Is cancer incidence increasing?

I met Roopa the other day and she asked me, “Doc, every friend or relative seems to be having cancer. Why? Is cancer incidence increasing?”

I am asked this question very frequently and I keep giving same answers to explain ( not convincingly ) the increasing numbers. With increasing longevity of life there is likely to be more cancer & non-communicable diseases. Life styles have changed and may contribute.

I recently went to the Indian Cancer Society Meeting on the Cancer Registry Project.   The Mumbai Cancer Registry records only residents of Mumbai and not migrant population and has plotted the incidence over the last three decades. Great work and a tough one too!

Breast and Lung cancers are increasing. There is  increase also in rectal and colon cancer.There is a continuous and constant increase in liver and gall bladder cancer in Mumbai. It is likely due to migrant population from north settling in Mumbai. Cervical cancer is decreasing as the hygiene is improving and parity is decreasing. In short we are transforming into a western pattern of incidence.

The worrying feature, however,  is the increase in mortality due to cancer. Stage to stage, more patients succumb in India than in other countries.

We have not made a significant dent overall in treatment. Its not that we don’t have facilities or expertise. We just continue to see patients in advanced stages.

I chaired a panel of experts.. The panel felt that prevention and early detection are the key. What is required is better diagnostic facilities for early detection

  • Creating awareness among people
  • Lifestyle modifications
  • Physician awareness and referal

These are not really difficult and if we concentrate on this perhaps we can start showing decrease as it is already happening in some of the countries in the West, in gastric, lung and cervical cancer.

More thoughts on these later.

 

 

 

‘Be aware’ of anaemia or Low hemoglobin

 

Jai is a regular donor to our Foundation. He is one of those who donates every year without asking. This time he came with a cheque earlier than ;usual and I asked him, “you normally would put in a cheque in March.” He said, “No, this is from my wife. Whenever she wins a kitty party she donates the whole amount to CACF. This is a remarkable way of using kitty money rather than on clothes or fancy things.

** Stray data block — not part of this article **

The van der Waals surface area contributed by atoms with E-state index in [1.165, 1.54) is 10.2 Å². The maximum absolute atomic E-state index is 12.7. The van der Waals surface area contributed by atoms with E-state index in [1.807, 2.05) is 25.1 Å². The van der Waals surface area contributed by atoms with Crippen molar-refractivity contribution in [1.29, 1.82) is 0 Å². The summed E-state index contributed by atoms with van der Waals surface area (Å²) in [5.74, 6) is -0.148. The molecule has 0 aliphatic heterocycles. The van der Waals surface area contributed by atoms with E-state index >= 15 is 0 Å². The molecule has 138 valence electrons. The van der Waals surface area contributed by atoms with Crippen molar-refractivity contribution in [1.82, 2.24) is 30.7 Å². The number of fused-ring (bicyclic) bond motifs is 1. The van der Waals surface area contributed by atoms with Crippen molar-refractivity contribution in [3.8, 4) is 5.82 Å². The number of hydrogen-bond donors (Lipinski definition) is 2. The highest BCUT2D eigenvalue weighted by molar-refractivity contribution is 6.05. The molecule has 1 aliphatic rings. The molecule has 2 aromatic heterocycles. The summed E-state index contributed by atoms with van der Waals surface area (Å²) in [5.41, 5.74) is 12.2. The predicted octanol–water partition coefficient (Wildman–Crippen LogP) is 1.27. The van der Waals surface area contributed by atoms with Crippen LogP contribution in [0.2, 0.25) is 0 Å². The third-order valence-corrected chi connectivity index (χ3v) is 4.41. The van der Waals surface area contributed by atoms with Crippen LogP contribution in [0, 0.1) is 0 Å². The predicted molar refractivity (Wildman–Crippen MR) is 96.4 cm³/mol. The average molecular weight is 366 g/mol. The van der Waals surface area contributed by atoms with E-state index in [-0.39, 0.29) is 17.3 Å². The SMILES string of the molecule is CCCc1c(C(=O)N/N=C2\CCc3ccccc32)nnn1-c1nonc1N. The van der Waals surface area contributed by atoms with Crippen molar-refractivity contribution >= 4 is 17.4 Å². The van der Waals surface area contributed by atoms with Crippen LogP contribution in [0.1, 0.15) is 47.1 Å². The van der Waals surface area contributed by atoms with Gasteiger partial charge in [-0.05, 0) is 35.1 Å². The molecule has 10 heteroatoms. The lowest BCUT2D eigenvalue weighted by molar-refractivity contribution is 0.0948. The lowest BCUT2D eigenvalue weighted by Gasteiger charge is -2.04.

I asked Jai who is a businessman the sequence of events that led his coming for surgery. He is already 3 years post-surgery and doing well. Obviously he could detect the disease early and this is his story….

“I am part of the walking club and every morning I go walking for 60 min on Carter road but slowly I started becoming slightly breathless. My friends used to jokingly say that I am getting old and unable to keep up with them. I really could not keep pace with them. I started becoming breathless whilst walking up a flight of stairs too. Initially I thought its because of my heart but my ECG, everything was normal. I went to my general physician who ordered usual tests and to my utter surprise haemoglobin was just 8 gms against normal of 12 gms. So obviously I was feeling breathless because not enough oxygen was being carried by low haemoglobin. This started a series of investigations and fortunately my general physician got a scan done which showed mass in the colon and subsequently endoscopy confirmed Colon cancer and I came for surgery.”

This is a very important story and also brings out a valuable point on being aware of some of the signs and symptoms and taking necessary action on them.

Anaemia or low haemoglobin is one of the classical presentations of gastro-intestinal cancer and it should not be taken as lack of iron or nutrition or due to any other cause. Many times anaemia can be manifested by just tiredness, weakness and breathlessness. Once anaemia is detected it NECESSARY to have a sonography or scan done which can pick up any lesion. It is also good to test the stool for occult blood. If occult blood is positive in any of the 3 samples, colonoscopy or endoscopy are warranted. In this way we are can pick up GI cancers very early.

The best part about GI cancers is that when detected early they just need surgery and good surgery will ensure a long time survival. Most of them, nearly 90%, survive for 5-10 years. Even chemotherpy can be avoided.

So just be aware of these symptoms. The symptoms should not alarm you but should alert you for investigations.

Take care of your health.